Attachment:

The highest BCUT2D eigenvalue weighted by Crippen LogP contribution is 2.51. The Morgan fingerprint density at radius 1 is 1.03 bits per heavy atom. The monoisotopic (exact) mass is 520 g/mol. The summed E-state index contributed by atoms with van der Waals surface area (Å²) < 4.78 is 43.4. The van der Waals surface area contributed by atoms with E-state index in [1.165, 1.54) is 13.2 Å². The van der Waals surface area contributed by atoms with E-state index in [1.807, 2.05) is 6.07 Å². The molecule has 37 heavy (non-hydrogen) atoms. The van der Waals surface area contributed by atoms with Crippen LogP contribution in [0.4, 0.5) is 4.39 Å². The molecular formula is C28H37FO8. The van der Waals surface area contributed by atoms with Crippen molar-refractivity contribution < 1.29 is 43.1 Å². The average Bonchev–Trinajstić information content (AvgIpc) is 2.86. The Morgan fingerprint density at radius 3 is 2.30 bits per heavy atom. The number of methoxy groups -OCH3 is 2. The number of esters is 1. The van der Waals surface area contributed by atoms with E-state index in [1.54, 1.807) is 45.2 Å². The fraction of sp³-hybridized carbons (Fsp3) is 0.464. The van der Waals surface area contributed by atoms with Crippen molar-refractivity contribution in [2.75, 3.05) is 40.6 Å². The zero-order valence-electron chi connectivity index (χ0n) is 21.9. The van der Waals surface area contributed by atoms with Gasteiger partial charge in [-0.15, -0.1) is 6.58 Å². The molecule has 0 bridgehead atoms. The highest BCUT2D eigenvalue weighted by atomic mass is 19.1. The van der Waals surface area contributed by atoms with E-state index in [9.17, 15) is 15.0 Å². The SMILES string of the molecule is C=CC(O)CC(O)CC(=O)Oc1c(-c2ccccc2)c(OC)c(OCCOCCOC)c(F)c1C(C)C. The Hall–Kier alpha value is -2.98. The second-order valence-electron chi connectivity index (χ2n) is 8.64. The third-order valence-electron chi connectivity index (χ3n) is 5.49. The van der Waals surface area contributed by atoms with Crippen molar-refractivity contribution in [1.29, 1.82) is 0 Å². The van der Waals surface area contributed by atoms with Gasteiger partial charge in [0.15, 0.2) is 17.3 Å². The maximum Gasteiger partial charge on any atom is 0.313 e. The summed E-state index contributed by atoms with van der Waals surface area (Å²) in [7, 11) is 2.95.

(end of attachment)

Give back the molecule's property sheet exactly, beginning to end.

The highest BCUT2D eigenvalue weighted by Crippen LogP contribution is 2.51. The Morgan fingerprint density at radius 1 is 1.03 bits per heavy atom. The monoisotopic (exact) mass is 520 g/mol. The summed E-state index contributed by atoms with van der Waals surface area (Å²) < 4.78 is 43.4. The van der Waals surface area contributed by atoms with E-state index in [1.165, 1.54) is 13.2 Å². The van der Waals surface area contributed by atoms with E-state index in [1.807, 2.05) is 6.07 Å². The molecule has 37 heavy (non-hydrogen) atoms. The van der Waals surface area contributed by atoms with Crippen LogP contribution in [0.4, 0.5) is 4.39 Å². The molecular formula is C28H37FO8. The van der Waals surface area contributed by atoms with Crippen molar-refractivity contribution < 1.29 is 43.1 Å². The average Bonchev–Trinajstić information content (AvgIpc) is 2.86. The Morgan fingerprint density at radius 3 is 2.30 bits per heavy atom. The number of methoxy groups -OCH3 is 2. The number of esters is 1. The van der Waals surface area contributed by atoms with E-state index in [1.54, 1.807) is 45.2 Å². The fraction of sp³-hybridized carbons (Fsp3) is 0.464. The van der Waals surface area contributed by atoms with Crippen molar-refractivity contribution in [2.75, 3.05) is 40.6 Å². The zero-order valence-electron chi connectivity index (χ0n) is 21.9. The van der Waals surface area contributed by atoms with Gasteiger partial charge in [-0.15, -0.1) is 6.58 Å². The molecule has 0 bridgehead atoms. The highest BCUT2D eigenvalue weighted by atomic mass is 19.1. The van der Waals surface area contributed by atoms with E-state index in [9.17, 15) is 15.0 Å². The SMILES string of the molecule is C=CC(O)CC(O)CC(=O)Oc1c(-c2ccccc2)c(OC)c(OCCOCCOC)c(F)c1C(C)C. The Hall–Kier alpha value is -2.98. The second-order valence-electron chi connectivity index (χ2n) is 8.64. The third-order valence-electron chi connectivity index (χ3n) is 5.49. The van der Waals surface area contributed by atoms with Crippen molar-refractivity contribution in [1.29, 1.82) is 0 Å². The van der Waals surface area contributed by atoms with Gasteiger partial charge in [0.15, 0.2) is 17.3 Å². The maximum Gasteiger partial charge on any atom is 0.313 e. The summed E-state index contributed by atoms with van der Waals surface area (Å²) in [7, 11) is 2.95.